This picture shows a constraint “path” (a chain of line segments and circular arcs forming a closed loop or open strip of geometry) anchored to a rigid body (the capsule), with two particles connected via constraints to points on the path. If you pull one of the particles, it will stay connected to the path and will drag the other particle along the path with it.
This is a bit complicated to describe, but essentially “paths” are how we model moving platforms and conveyor belts and stuff like that. If you look closely on the left side, you’ll see a little square on the path, this is a “bead” which describes movement along the path, adding 1D degree-of-freedom to the system.
If you consider a 2D rigid body, it has three degrees of freedom: position along the x axis, position along the y axis, and orientation (“rotation about the z axis” if you’re picky).
Now imagine that the surface of the body isn’t fixed, but is like a loose belt or piece of string that’s wrapped around the body, and which can slide around the surface: this is what the bead models.
You can think of a constraint path as a rail or wire that the bead slides along. The name “bead” is meant to suggest a bead sliding along a wire; the position of the bead along the wire can be described by a single number (its position/distance along the wire from some fixed reference point on the wire), hence it adds one degree of freedom. You can constrain points along the wire, and as the bead moves those points will move too (and vice versa — pulling on a point will cause the bead to move). This lets us model conveyor belts, and also lets us move platforms along complicated routes, all by adding a motor which pushes the bead along the wire. Hooray!
Anyway, while the basic idea remained the same, we had to revise/rewrite all the constraint path code from the old simulator…so far we’ve tried two or three different ways of describing both path geometry and bead position/movement!
The really nice thing about this revised version is that the constraints don’t know or care if they’re working on points embedded rigidly in a body, or points embedded somewhere along a path which is itself embedded rigidly in a body!
The old simulator wasn’t so nice: to interact with belts, you had to create a proxy particle which was attached to the path via a special “point on path” constraint. External constraints could then pull on the particle, and the particle would in turn pull on the path via the PoP constraint. This was a bit hacky: you didn’t want the particle to be too heavy, or else you would notice mass being added to the system when you started interacting with belts, but if the particle was too light the solver wouldn’t converge well. It’s much nicer to just embed a point in the path’s degree-of-freedom and let constraints work on that directly. Yay!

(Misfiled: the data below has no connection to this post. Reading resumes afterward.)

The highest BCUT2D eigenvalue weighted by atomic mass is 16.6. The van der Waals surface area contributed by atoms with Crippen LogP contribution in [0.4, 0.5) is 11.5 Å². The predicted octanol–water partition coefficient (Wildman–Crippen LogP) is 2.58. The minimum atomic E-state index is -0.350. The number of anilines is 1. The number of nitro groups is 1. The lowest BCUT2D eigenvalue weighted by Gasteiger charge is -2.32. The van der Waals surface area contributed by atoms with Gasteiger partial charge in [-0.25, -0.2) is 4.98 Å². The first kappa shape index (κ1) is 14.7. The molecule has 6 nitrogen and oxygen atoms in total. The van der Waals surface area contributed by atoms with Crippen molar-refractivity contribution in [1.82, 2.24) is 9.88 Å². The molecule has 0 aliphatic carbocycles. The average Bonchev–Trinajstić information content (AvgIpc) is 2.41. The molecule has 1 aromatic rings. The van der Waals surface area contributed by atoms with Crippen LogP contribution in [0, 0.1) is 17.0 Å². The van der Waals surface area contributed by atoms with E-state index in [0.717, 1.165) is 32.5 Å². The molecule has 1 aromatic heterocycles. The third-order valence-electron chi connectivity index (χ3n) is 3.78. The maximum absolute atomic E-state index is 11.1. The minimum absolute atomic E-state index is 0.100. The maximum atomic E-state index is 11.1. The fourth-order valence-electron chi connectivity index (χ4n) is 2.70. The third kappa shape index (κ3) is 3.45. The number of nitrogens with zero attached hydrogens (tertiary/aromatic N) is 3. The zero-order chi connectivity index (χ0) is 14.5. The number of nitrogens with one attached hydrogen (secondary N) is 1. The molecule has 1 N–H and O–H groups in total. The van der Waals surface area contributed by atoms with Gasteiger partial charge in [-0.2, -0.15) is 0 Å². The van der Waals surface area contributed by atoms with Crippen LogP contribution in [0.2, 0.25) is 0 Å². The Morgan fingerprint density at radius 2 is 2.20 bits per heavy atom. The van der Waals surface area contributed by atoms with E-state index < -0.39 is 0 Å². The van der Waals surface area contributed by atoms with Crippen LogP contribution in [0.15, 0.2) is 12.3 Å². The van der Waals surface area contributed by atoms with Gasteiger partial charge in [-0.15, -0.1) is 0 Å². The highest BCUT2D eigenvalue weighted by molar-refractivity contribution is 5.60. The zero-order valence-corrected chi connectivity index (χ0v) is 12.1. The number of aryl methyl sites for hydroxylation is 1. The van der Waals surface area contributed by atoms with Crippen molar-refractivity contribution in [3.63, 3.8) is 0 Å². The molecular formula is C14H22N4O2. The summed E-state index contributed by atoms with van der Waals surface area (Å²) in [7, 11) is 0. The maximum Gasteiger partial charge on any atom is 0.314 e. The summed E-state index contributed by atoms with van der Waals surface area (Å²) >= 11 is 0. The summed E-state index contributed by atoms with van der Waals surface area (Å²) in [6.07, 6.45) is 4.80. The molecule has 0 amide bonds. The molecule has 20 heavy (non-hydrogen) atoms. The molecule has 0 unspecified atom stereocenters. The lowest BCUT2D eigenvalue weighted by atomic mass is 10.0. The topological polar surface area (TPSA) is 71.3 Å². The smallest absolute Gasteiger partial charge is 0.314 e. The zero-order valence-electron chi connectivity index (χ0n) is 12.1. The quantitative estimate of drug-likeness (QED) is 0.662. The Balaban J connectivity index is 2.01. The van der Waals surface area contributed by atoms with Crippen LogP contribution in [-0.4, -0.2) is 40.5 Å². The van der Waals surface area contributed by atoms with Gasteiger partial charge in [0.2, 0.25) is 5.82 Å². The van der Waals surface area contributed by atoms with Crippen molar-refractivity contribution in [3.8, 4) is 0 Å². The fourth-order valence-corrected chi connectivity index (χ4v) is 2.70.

Conveyor Belt Test
This shows a capsule with a bead/path wrapped around it, acting as a “tank tread” to drive the capsule up a hill; there’s an object pinned to the conveyor belt — perhaps a robot whose grappling hook is attached to the tread? 😉
We’re not sure how much we’ll use conveyor belts like this (i.e to model tank-type entities rather than the regular use of “moving floor” that you see in Umihara), but it’s nice to know that it’s possible and happens automatically without special-case code. Who knows, maybe that moving floor you run across will later turn out to be the bottom of a large robot’s foot? 🙂
Rope Simulation Test
Along with collision, rope was something that needed to be totally rewritten, and it was pretty fundamental. The old version was failing to deal nicely with situations involving small penetration which can happen when objects pile together.
This post is getting way too long, so in the interest of brevity we’ll just say that we’ve tried two or three completely different ways to model rope, and we’ll be documenting them whenever we get a chance to write some tutorials! This new rope is a lot of fun though, here you can see it wrapped around a bunch of boxes.
This was just a quick test to make sure all the different systems interacted nicely; you can see a rope which has one end embedded in a path, so that pulling on the rope will pull the bead along the path.
While it took only a couple weeks to rewrite the basic core of the constraint solver, revising all the other bits which interacted with the solver (collision, belts/paths, rope) took a lot longer than we had anticipated. Now that it’s finally over, we get to work on stuff like controllers and motors and moving things around in the world using constraints. Getting closer to the fun stuff, finally!!
Finally, a pic of the “inflated skeleton” editor. You can see the purple area, which is a “secret region”: it will appear to be solid until one of the link-points (the circle-with-plus-shapes) moves, disconnecting the chain of geometry that defines the secret area and opening it.
This is pretty hard to describe, and it was definitely tricky to implement! We may not have mentioned this before, but we want exploring and discovering secret areas to be part of the game (we really enjoyed it in Gish and Loco Roco), and this dynamic-hidden-area system will allow levels which are layered like an onion.. previously solid shapes in a level may turn out to really be hollow spaces with an entire new level inside! Mmm, delicious onions.
Anyway, this concludes our review of the past couple months of work. We’re going to start really trying to post more frequently, so that each time we do post it’s a smaller, easily-digestible read and not a gigantic endless novel of a post.
Onward to pithyness!